HRS is a serious complication of end-stage liver disease, and its presence affects patient survival after LT. DDLT is the treatment of choice for HRS, but the shortage of organ donors represents a major hurdle to this lifesaving treatment. LDLT may offer an alternative, but it also may be associated with additional risks of poor outcomes for critically ill patients because the small graft volume may result in insufficient recovery of liver and kidney function. Limited information is currently available about the outcomes of LDLT for recipients with HRS. This study has demonstrated for the first time that LDLT is a viable therapeutic option for patients with HRS.

The general advantages of LDLT versus DDLT include shorter waiting and ischemic times, the possibility of scheduled surgery, and a mean donor age of approximately 30 years (usually <50 years in adult LDLT). Our institute recommends LDLT when patients have candidate donors; however, DDLT should be considered for patients without appropriate donor candidates. The ischemic time with LDLT was significantly shorter than the ischemic time with DDLT for recipients with HRS, although there was no difference in the pretransplant duration of HRS.

The survival rate of untreated patients with type 1 or 2 HRS and high MELD scores (>20) is less than 20%,15 but this can be improved up to 60% after LT.2, 3 However, patients with HRS who receive transplants experience more complications and have a higher in-hospital mortality rate than patients without HRS16, 17; the mortality of patients with HRS has been shown to be as high as 25% within the first month after transplantation.18 The 3-year patient survival rate for recipients with HRS in the present study was 76.6%. Only 1 previous case series concerning the outcomes of LDLT for recipients with HRS has been reported: Testa et al.19 reported 7 LDLT patients, 4 of whom experienced renal failure before transplantation and 3 of whom died within the first week after transplantation. Kam20 concluded that patients with severe liver disease (eg, United Network for Organ Sharing status 2A) were not appropriate candidates for LDLT. The present study, however, found better outcomes with LDLT versus DDLT. The probability of early-phase survival, in particular, was superior. These results suggest that recent advances in surgical techniques and perioperative care may be associated with improved outcomes of LDLT, even in recipients with HRS.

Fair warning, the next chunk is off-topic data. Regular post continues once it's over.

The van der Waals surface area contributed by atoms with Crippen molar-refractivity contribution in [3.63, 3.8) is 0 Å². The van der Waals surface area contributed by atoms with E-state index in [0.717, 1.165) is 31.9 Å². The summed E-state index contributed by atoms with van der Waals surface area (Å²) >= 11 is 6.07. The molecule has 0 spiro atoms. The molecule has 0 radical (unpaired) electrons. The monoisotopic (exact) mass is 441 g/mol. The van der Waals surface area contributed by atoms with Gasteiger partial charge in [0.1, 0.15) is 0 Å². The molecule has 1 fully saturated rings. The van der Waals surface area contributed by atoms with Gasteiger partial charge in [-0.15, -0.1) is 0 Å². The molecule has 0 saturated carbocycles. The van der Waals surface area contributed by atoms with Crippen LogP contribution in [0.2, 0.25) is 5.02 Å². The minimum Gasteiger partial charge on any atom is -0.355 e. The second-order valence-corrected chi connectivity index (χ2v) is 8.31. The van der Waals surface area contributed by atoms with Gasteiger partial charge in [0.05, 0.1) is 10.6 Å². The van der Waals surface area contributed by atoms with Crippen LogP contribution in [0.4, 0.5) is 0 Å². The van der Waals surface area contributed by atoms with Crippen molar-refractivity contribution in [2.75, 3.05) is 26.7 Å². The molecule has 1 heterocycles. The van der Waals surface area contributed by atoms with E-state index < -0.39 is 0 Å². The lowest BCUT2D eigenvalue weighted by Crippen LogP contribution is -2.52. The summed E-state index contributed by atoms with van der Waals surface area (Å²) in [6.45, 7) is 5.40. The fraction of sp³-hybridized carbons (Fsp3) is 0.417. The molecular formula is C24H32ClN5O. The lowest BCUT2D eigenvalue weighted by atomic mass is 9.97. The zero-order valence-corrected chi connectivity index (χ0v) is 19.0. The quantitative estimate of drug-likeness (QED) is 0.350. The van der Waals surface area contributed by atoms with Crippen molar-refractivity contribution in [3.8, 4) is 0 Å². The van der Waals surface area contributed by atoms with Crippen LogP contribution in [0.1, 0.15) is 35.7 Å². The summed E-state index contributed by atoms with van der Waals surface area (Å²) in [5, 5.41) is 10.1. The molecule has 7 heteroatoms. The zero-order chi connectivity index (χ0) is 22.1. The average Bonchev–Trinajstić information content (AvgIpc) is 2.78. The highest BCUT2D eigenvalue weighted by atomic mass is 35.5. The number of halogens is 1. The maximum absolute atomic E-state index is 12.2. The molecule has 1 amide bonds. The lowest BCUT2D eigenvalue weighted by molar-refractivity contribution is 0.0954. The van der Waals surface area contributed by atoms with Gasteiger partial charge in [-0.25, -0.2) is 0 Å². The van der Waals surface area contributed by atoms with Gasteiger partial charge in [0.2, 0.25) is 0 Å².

HRS was associated with a higher incidence of end-stage renal disease after LT3; however, no patients in the current cohort required long-term RRT. Most patients with HRS experienced improved kidney function after LT,2, 3, 21, 22 but moderate kidney dysfunction persisted during follow-up.1 An enhanced nephrotoxic effect of CNIs in patients with preoperative renal impairment may have been the main cause of dysfunction. The present findings are consistent with those of our previous study,23 which indicated that kidney function could not increase above 60 mL/minute/1.73 m2 in most cases with pretransplant kidney impairment (eGFR ≤ 29 mL/minute/1.73 m2).

The results of the current study are valuable because there are currently few reports of LDLT for serious cases with HRS or high MELD scores. In addition, randomized controlled trials are unfeasible because of ethical issues. However, the study has several limitations. First, it is a retrospective study; a prospective design would be necessary for a precise diagnosis of HRS to be made. Second, it is a single-center study with a relatively small sample size. Although the long-term outcomes of LDLT for the serious cases were not inferior to the outcomes of DDLT, a large, prospective study is required to validate these results.

In conclusion, this is the first study to investigate the outcomes of LDLT for the treatment of HRS. LDLT was associated with favorable outcomes for both patients with HRS and donors. LDLT, therefore, represents a viable option for the treatment of patients with end-stage liver disease and HRS.

Ancillary